8 Popular Lies People Use In Their Negotiations
Negotiation lying is a bad thing. No matter what your excuse is, it is never a good idea to lie during negotiations. Not only are you going to fail the negotiations, no one would ever want to negotiate with you again because you could be seen as dishonest and unreliable.
For this article, let’s take a look at some of the most popular lies people used in negotiations. We are also going to discuss why some negotiators often resort to lying during the making of deals.
Once you’re done reading this article, you’ll most likely be a pro at catching liars at the negotiating table!
Is Negotiation Lying Common?
For negotiators, the ability to tell and discern the truth is just one of the many skills developed and honed through years and years of watching and dealing with negotiations. So one might think that for a negotiator, honesty is a very big factor during these discussions. It actually is.
In fact, the ability to call out these lies is featured in one of our courses in the Negotiation Gamechanger course. Enroll now and take advantage of this once-in-a-lifetime course.
The best negotiators are also among the most tricked, but honest people. That’s why when someone is caught lying during the negotiation table, that particular negotiator is treated with contempt at once. And yet, stories of negotiation lying are also too common out there.
So why do some people lie during negotiations? Well, the reason could be a lot of things and most of the time, there really is no concrete explanation. Some lie to take advantage of the other party or because they are under pressure. Others lie to hide certain details of the negotiations that could impede their chances of winning the negotiations. In short, different lies come with different objectives.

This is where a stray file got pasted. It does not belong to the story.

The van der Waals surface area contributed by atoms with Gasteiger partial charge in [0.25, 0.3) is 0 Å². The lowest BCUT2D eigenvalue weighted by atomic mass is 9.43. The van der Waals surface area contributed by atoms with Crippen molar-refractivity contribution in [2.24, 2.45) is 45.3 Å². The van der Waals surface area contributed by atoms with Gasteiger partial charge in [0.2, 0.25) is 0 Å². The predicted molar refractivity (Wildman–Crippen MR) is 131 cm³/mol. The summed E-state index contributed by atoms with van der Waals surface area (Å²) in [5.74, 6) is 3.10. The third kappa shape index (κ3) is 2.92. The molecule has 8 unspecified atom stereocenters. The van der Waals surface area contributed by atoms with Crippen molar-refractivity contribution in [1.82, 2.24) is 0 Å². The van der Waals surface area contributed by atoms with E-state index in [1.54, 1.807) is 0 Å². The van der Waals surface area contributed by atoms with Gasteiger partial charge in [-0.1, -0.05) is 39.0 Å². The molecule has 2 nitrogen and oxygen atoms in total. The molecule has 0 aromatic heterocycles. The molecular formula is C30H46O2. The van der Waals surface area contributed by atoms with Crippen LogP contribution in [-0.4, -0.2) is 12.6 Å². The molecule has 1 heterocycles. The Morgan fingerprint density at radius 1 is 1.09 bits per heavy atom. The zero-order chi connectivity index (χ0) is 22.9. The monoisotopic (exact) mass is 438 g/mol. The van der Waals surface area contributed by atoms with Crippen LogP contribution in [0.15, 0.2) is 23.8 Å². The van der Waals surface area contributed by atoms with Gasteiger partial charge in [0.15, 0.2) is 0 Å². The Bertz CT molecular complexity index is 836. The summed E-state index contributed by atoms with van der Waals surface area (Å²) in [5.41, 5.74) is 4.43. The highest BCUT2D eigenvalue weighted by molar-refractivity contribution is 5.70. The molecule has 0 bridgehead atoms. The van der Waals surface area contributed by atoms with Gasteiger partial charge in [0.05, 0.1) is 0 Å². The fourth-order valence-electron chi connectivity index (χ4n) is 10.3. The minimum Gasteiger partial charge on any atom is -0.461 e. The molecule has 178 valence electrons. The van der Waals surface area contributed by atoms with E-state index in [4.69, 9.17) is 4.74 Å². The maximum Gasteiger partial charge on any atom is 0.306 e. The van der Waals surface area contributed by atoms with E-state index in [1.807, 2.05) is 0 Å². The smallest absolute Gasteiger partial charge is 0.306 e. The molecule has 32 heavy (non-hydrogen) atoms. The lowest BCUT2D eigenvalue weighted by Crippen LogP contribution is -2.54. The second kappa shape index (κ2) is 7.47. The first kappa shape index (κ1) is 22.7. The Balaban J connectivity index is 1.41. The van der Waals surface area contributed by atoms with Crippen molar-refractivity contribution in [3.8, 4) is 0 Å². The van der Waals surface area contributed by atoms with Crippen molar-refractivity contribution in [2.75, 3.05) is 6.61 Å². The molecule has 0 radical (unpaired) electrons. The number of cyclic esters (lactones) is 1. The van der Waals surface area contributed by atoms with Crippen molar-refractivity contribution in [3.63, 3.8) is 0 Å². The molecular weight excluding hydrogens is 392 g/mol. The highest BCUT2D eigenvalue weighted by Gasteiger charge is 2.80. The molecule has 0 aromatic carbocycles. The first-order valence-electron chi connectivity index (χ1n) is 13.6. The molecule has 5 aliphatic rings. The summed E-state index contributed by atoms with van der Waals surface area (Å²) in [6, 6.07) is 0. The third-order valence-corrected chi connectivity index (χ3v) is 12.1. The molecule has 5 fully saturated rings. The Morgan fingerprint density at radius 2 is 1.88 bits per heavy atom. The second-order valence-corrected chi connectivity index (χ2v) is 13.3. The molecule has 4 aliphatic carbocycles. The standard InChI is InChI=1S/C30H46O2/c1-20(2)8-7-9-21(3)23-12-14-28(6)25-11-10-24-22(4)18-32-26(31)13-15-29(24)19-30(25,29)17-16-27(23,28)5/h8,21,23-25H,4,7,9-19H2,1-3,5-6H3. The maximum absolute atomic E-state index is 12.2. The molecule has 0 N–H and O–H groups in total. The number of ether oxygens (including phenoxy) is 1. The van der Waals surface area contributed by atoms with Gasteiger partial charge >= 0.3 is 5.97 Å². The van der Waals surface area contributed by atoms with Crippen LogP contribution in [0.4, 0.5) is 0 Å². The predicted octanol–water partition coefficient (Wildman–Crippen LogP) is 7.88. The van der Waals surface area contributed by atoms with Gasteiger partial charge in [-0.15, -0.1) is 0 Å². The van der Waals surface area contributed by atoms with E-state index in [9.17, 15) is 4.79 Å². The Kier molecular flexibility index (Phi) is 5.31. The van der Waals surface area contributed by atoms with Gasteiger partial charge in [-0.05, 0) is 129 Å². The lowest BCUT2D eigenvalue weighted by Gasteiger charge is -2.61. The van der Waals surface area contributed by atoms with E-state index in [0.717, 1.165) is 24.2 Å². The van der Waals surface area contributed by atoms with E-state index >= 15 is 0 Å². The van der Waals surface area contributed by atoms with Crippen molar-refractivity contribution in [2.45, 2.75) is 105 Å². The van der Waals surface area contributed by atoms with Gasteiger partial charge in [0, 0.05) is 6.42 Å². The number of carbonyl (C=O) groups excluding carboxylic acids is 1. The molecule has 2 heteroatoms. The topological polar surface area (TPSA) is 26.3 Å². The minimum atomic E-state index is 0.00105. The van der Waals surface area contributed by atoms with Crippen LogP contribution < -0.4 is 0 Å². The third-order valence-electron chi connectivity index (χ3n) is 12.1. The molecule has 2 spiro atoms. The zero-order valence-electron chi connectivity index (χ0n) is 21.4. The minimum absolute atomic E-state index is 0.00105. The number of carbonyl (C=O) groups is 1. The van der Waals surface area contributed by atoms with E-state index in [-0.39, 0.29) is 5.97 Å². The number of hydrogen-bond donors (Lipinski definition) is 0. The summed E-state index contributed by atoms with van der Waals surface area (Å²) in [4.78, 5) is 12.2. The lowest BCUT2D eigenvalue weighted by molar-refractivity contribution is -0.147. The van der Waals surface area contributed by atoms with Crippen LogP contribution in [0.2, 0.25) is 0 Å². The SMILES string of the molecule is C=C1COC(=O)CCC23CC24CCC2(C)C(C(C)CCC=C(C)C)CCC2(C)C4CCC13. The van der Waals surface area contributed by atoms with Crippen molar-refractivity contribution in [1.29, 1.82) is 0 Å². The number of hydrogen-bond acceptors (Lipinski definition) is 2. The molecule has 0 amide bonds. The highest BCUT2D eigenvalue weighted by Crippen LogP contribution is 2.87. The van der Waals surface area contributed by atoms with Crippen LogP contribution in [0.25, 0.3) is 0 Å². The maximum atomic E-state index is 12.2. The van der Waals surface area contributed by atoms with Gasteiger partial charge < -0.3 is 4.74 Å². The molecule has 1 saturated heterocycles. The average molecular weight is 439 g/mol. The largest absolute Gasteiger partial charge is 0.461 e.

Of course, whatever lies they come up with and whatever the results are, one thing is sure; no one is going to trust people who lie again.
Hi there! My name is Marijn Overvest, I'm the founder of Procurement Tactics.
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The 8 Popular Lies People Use in their Negotiations
So we’ve come to the part where we talk about the 8 popular lies used by people during negotiations. While these lies are often not used most of the time, they are popular because it is often difficult to discern whether the information or excuse given by the party is a lie or not.
Oftentimes, only a professional negotiator can come up with the best conclusions through the use of experience and face negotiation techniques.
In any case, here are some of the popular lies often used or heard during negotiations:
1. Time Prolonging Lies
These are the lies you often hear even before the start of the negotiations. Statements such as “I am going to be late because” and “I am almost near the building” type of lies are often used to get people to prolong the time duration needed before the negotiations can start, prepare better. People say that they are late for a meeting, but actually, they started to prepare too late.
While it doesn’t hurt the reputation of the negotiator too much, it will count that particular negotiator as annoying or someone who isn’t able to keep up with schedules.
2. Lies about bottom lines and alternatives
When a negotiating party starts throwing counter-offers that seem too high or too low for the offer itself, it is often good advice to take it with a grain of salt. If suppliers keep pushing the argument that they could get a better deal somewhere else, why are they still at your negotiation table? Because they do not have a better alternative.
Remember, any statement that requires deliberation is stated too quickly, there is always a chance that it’s a lie. Researching the other side’s claim is very important to uncover the truth!